Dec 19, 2019
The Environmental Protection Agency (EPA) has issued its final rule for the 2020-21 Renewable Fuel Standard (RFS). ASA has advocated for weeks through formal comments, press releases, letters, social media, and more both as ASA and in conjunction with our allied industry partners, yet to our disappointment, the final rule uses a three-year average of the Department of Energy (DOE) recommended waivers rather than an average of actual gallons waived by the EPA.
The rule maintains the 2021 biomass-based diesel volume at the same levels as the current year, which provides no RFS growth for the biodiesel industry. The rule also finalizes a method that underestimates future small refinery exemptions and counts only half of the exempted volumes actually granted over the past three years.
EPA has set the overall advanced biofuel volume for 2020 at 5.09 billion gallons, providing growth only for cellulosic biofuel. Other advanced biofuels, including biodiesel and renewable diesel, received no additional market space. EPA maintains the 2021 biomass-based diesel volume at 2.43 billion gallons, the same volume as for 2020.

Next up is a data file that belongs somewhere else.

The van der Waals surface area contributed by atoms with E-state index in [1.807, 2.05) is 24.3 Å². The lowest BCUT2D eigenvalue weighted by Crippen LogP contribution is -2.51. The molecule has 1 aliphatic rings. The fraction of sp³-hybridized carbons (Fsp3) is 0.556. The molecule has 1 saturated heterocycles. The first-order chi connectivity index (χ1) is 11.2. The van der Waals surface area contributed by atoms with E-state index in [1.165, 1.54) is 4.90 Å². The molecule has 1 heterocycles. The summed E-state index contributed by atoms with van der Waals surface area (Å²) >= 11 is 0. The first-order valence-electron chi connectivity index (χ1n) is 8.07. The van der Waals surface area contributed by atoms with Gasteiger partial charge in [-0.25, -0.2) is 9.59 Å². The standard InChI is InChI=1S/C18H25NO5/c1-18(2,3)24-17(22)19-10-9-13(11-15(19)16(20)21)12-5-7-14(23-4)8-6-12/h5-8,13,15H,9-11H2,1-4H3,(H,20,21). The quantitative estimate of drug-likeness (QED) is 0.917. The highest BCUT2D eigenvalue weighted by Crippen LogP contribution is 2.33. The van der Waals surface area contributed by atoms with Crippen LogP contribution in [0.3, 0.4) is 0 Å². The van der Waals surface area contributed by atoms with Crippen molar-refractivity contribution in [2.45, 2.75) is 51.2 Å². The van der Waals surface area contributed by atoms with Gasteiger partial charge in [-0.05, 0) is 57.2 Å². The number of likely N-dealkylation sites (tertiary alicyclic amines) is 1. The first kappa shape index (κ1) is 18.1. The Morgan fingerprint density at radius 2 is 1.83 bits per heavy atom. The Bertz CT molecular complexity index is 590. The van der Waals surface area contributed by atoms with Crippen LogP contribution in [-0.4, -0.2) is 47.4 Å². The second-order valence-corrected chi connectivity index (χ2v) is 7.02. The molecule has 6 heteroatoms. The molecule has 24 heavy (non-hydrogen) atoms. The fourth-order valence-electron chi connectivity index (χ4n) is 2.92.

ASA is extremely disappointed that EPA’s final rule for the 2020 RFS volumes does not align with Congressional intent and President Trump’s promises. This week, Congress and the President are extending the biodiesel tax incentive through 2022 and sending a signal that they support continued growth of biodiesel and renewable diesel. EPA's actions do not mirror this support.
This final rule leaves significant uncertainty in the process by using a three-year rolling average of SREs recommended by the Department of Energy (DoE) rather than the amount actually approved by EPA. EPA is under no obligation to follow the DoE recommendations. In fact, EPA has not followed DoE recommendations in the past, and there is no guarantee that the recommendations would be followed in the future or that the full 15 billion gallons of RFS volumes would be fulfilled, as EPA has indicated is the intent. From 2015 through 2017, the average amount of SREs granted by EPA exceeded the amount recommended by DoE by 384 million RINs. From 2016-2018, the average amount of SREs granted by EPA exceeded the amount recommended by DoE by 580 million RINs.
The lack of growth in RFS volumes combined with the large number of SREs granted by EPA has sent biodiesel backwards when it should be moving forward. The waivers significantly reduce biodiesel demand resulting in an estimated $2 billion in economic harm each year to the U.S. biodiesel industry, including soybean farmers.